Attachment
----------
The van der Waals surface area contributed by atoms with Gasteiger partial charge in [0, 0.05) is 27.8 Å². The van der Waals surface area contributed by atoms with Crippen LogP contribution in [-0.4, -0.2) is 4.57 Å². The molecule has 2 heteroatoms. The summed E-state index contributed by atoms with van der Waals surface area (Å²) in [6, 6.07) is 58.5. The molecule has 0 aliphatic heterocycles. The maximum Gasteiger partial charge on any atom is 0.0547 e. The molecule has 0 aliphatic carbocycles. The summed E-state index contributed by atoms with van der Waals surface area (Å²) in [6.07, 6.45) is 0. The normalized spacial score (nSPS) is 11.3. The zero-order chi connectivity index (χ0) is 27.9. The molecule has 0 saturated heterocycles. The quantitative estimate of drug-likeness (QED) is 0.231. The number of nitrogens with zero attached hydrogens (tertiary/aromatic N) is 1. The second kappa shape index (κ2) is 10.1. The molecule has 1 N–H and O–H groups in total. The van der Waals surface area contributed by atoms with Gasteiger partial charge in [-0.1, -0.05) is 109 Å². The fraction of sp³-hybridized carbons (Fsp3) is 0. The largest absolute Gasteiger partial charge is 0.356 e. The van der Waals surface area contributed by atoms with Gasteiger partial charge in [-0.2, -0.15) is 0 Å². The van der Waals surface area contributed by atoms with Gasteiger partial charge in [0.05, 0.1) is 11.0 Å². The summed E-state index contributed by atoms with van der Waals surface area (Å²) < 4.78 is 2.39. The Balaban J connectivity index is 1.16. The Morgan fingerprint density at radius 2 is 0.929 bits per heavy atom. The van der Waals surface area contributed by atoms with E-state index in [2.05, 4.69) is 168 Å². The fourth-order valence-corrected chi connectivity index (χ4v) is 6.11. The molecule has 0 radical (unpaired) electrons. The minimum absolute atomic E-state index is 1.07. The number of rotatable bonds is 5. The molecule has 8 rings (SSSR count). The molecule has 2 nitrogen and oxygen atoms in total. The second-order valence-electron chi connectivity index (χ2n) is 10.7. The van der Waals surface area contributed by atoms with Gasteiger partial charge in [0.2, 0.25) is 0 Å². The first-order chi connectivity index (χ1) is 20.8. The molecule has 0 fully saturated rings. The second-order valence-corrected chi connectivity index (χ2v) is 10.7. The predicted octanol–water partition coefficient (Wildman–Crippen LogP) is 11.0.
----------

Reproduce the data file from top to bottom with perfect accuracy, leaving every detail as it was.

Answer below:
The van der Waals surface area contributed by atoms with Gasteiger partial charge in [0, 0.05) is 27.8 Å². The van der Waals surface area contributed by atoms with Crippen LogP contribution in [-0.4, -0.2) is 4.57 Å². The molecule has 2 heteroatoms. The summed E-state index contributed by atoms with van der Waals surface area (Å²) in [6, 6.07) is 58.5. The molecule has 0 aliphatic heterocycles. The maximum Gasteiger partial charge on any atom is 0.0547 e. The molecule has 0 aliphatic carbocycles. The summed E-state index contributed by atoms with van der Waals surface area (Å²) in [6.07, 6.45) is 0. The normalized spacial score (nSPS) is 11.3. The zero-order chi connectivity index (χ0) is 27.9. The molecule has 0 saturated heterocycles. The quantitative estimate of drug-likeness (QED) is 0.231. The number of nitrogens with zero attached hydrogens (tertiary/aromatic N) is 1. The second kappa shape index (κ2) is 10.1. The molecule has 1 N–H and O–H groups in total. The van der Waals surface area contributed by atoms with Gasteiger partial charge in [-0.1, -0.05) is 109 Å². The fraction of sp³-hybridized carbons (Fsp3) is 0. The largest absolute Gasteiger partial charge is 0.356 e. The van der Waals surface area contributed by atoms with Gasteiger partial charge in [-0.2, -0.15) is 0 Å². The van der Waals surface area contributed by atoms with Gasteiger partial charge in [0.05, 0.1) is 11.0 Å². The summed E-state index contributed by atoms with van der Waals surface area (Å²) < 4.78 is 2.39. The Balaban J connectivity index is 1.16. The Morgan fingerprint density at radius 2 is 0.929 bits per heavy atom. The van der Waals surface area contributed by atoms with E-state index in [2.05, 4.69) is 168 Å². The fourth-order valence-corrected chi connectivity index (χ4v) is 6.11. The molecule has 0 radical (unpaired) electrons. The minimum absolute atomic E-state index is 1.07. The number of rotatable bonds is 5. The molecule has 8 rings (SSSR count). The molecule has 2 nitrogen and oxygen atoms in total. The second-order valence-electron chi connectivity index (χ2n) is 10.7. The van der Waals surface area contributed by atoms with Gasteiger partial charge in [0.2, 0.25) is 0 Å². The first-order chi connectivity index (χ1) is 20.8. The molecule has 0 fully saturated rings. The second-order valence-corrected chi connectivity index (χ2v) is 10.7. The predicted octanol–water partition coefficient (Wildman–Crippen LogP) is 11.0.